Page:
As with any modular power supply, we were pleased with the ease of keeping things tidy and neat. Since there are both a 4+4 and 8-pin CPU cables, you'll most likely have to bundle up one of them and tuck it away, which is a "problem" you're less likely to see on most power supplies, but hard to knock it for having dual CPU power. The cables are plenty long for our "Cosmos II test," with plenty of length to cleanly run all cables behind the motherboard tray without them being uncomfortably taught. Since only a single 6-pin PCI-e power cable is included, it's also quite likely that you'll have one braided PCI-e cable and one "ribbon" cable plugged into the modular cable panel, although more and more efficient architectures are helping bring back the single PCI-e power cable requirements. Otherwise, everything is pretty standard.
Since we don't have the proper testing bench we won't inundate you with "testing" that involves simple multimeter readings and whatnot as it would do our readers a grotesque injustice about the information we provide (i.e. these basic "tests" don't tell you anything without equipment designed to do that job). What we can do is report on our experiences using the power supply in our test rigs. Usually all this tells you is that it's "adequate" for the job (or not, if the case were to arise). We would look for things like BSODs caused by voltage drops at heavy loads, high temperatures, or any other power supply-related events. We put this power supply in our hungriest test rig, an overclocked Sandy Bridge-E machine rocking 16GB of RAM and an ASUS HD7970. Over a month and a half of gaming and video encoding we haven't observed any instability, and the 700W of power delivered by the Astro PT left plenty of room to spare. As seen in the picture above, even overclocked we struggled to bring the power supply draw level into the red and were usually pulling out of the green "efficiency" range. .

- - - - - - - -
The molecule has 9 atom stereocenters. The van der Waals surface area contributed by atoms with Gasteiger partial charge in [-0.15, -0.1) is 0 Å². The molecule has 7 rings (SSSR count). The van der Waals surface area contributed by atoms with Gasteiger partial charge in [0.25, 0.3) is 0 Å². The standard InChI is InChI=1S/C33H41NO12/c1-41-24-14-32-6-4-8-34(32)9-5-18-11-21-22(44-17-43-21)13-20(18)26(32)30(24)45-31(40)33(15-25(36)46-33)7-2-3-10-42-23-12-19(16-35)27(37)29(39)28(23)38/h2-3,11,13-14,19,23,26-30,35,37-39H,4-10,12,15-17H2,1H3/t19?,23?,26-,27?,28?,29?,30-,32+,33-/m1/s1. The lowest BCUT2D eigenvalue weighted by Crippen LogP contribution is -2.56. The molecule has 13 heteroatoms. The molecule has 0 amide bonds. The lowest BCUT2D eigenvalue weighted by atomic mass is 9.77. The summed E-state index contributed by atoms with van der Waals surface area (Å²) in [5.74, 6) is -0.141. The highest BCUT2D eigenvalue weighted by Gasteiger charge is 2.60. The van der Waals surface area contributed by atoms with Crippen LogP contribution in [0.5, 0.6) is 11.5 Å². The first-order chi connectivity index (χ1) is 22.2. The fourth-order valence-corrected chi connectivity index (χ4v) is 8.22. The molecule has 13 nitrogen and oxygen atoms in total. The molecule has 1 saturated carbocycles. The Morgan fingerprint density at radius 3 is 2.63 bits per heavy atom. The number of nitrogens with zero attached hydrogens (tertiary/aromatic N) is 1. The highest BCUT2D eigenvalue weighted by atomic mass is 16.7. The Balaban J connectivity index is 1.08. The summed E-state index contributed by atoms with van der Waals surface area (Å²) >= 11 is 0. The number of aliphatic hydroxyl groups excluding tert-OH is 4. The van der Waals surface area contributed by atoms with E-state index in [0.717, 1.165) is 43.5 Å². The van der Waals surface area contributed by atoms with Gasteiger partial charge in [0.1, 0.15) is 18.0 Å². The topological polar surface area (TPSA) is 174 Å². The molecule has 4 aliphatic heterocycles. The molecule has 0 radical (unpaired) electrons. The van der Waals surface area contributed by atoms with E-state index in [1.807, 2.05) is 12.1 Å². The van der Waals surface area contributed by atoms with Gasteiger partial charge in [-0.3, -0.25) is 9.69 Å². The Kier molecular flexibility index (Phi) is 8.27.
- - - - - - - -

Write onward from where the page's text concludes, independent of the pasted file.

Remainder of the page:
I'll whisper this part to you, since it seems fitting, okay? The Astro PT is super quiet. Silent much of the time, in fact, because the fan doesn't even run under 25% load. And then when it does kick on, it's not working very hard, and the efficient fan also keeps noise levels at a minimum. Speaking of the fan, the "off-delay" feature is nice, since it's aim is to help cool down your power components on shutoff as quickly as possible to minimize thermal fatigue and enhance component life. Pretty cool (pun intended).
We don't see anything we can fault this power supply for on the aesthetic front. The labels are understated and tasetful, and the fan grille (which will most certainly not be visible) has a very cool "H" motif and pleasant aesthetic that I'd actually like to have showing, a nice touch either way, I know it's there.